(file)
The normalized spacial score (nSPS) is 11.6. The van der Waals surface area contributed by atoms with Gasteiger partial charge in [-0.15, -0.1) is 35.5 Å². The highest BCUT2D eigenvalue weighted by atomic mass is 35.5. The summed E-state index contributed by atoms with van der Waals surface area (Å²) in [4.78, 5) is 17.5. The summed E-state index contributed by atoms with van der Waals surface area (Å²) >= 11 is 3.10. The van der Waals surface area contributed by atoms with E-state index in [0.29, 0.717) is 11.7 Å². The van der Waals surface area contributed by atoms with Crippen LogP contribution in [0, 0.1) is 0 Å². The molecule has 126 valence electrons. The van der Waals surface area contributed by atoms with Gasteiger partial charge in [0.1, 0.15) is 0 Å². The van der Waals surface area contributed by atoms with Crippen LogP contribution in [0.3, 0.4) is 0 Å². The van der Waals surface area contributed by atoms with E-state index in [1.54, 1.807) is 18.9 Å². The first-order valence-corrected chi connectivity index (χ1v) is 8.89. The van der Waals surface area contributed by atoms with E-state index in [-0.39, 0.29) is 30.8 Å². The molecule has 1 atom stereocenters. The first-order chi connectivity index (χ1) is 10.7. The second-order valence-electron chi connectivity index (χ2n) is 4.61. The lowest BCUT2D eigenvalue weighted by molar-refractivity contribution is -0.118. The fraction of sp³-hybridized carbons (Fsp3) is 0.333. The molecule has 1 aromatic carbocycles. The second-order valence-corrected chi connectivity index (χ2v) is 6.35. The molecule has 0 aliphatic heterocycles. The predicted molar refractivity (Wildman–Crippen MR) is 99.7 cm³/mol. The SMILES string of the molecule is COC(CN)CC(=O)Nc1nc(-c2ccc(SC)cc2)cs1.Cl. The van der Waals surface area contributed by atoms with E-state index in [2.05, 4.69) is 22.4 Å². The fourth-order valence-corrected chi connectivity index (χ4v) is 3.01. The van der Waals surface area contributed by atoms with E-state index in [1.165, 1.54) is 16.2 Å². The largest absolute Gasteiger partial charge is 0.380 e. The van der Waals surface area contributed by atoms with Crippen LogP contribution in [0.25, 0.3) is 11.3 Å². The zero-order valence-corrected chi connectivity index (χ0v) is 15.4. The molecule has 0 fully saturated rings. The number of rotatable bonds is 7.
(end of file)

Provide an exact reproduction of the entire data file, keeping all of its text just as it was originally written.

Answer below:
The normalized spacial score (nSPS) is 11.6. The van der Waals surface area contributed by atoms with Gasteiger partial charge in [-0.15, -0.1) is 35.5 Å². The highest BCUT2D eigenvalue weighted by atomic mass is 35.5. The summed E-state index contributed by atoms with van der Waals surface area (Å²) in [4.78, 5) is 17.5. The summed E-state index contributed by atoms with van der Waals surface area (Å²) >= 11 is 3.10. The van der Waals surface area contributed by atoms with E-state index in [0.29, 0.717) is 11.7 Å². The van der Waals surface area contributed by atoms with Crippen LogP contribution in [0, 0.1) is 0 Å². The molecule has 126 valence electrons. The van der Waals surface area contributed by atoms with Gasteiger partial charge in [0.1, 0.15) is 0 Å². The van der Waals surface area contributed by atoms with Crippen LogP contribution in [0.3, 0.4) is 0 Å². The van der Waals surface area contributed by atoms with E-state index in [1.54, 1.807) is 18.9 Å². The first-order valence-corrected chi connectivity index (χ1v) is 8.89. The van der Waals surface area contributed by atoms with E-state index in [-0.39, 0.29) is 30.8 Å². The molecule has 1 atom stereocenters. The first-order chi connectivity index (χ1) is 10.7. The second-order valence-electron chi connectivity index (χ2n) is 4.61. The lowest BCUT2D eigenvalue weighted by molar-refractivity contribution is -0.118. The fraction of sp³-hybridized carbons (Fsp3) is 0.333. The molecule has 1 aromatic carbocycles. The second-order valence-corrected chi connectivity index (χ2v) is 6.35. The molecule has 0 aliphatic heterocycles. The predicted molar refractivity (Wildman–Crippen MR) is 99.7 cm³/mol. The SMILES string of the molecule is COC(CN)CC(=O)Nc1nc(-c2ccc(SC)cc2)cs1.Cl. The van der Waals surface area contributed by atoms with E-state index in [2.05, 4.69) is 22.4 Å². The fourth-order valence-corrected chi connectivity index (χ4v) is 3.01. The van der Waals surface area contributed by atoms with E-state index in [1.165, 1.54) is 16.2 Å². The largest absolute Gasteiger partial charge is 0.380 e. The van der Waals surface area contributed by atoms with Crippen LogP contribution in [0.25, 0.3) is 11.3 Å². The zero-order valence-corrected chi connectivity index (χ0v) is 15.4. The molecule has 0 fully saturated rings. The number of rotatable bonds is 7.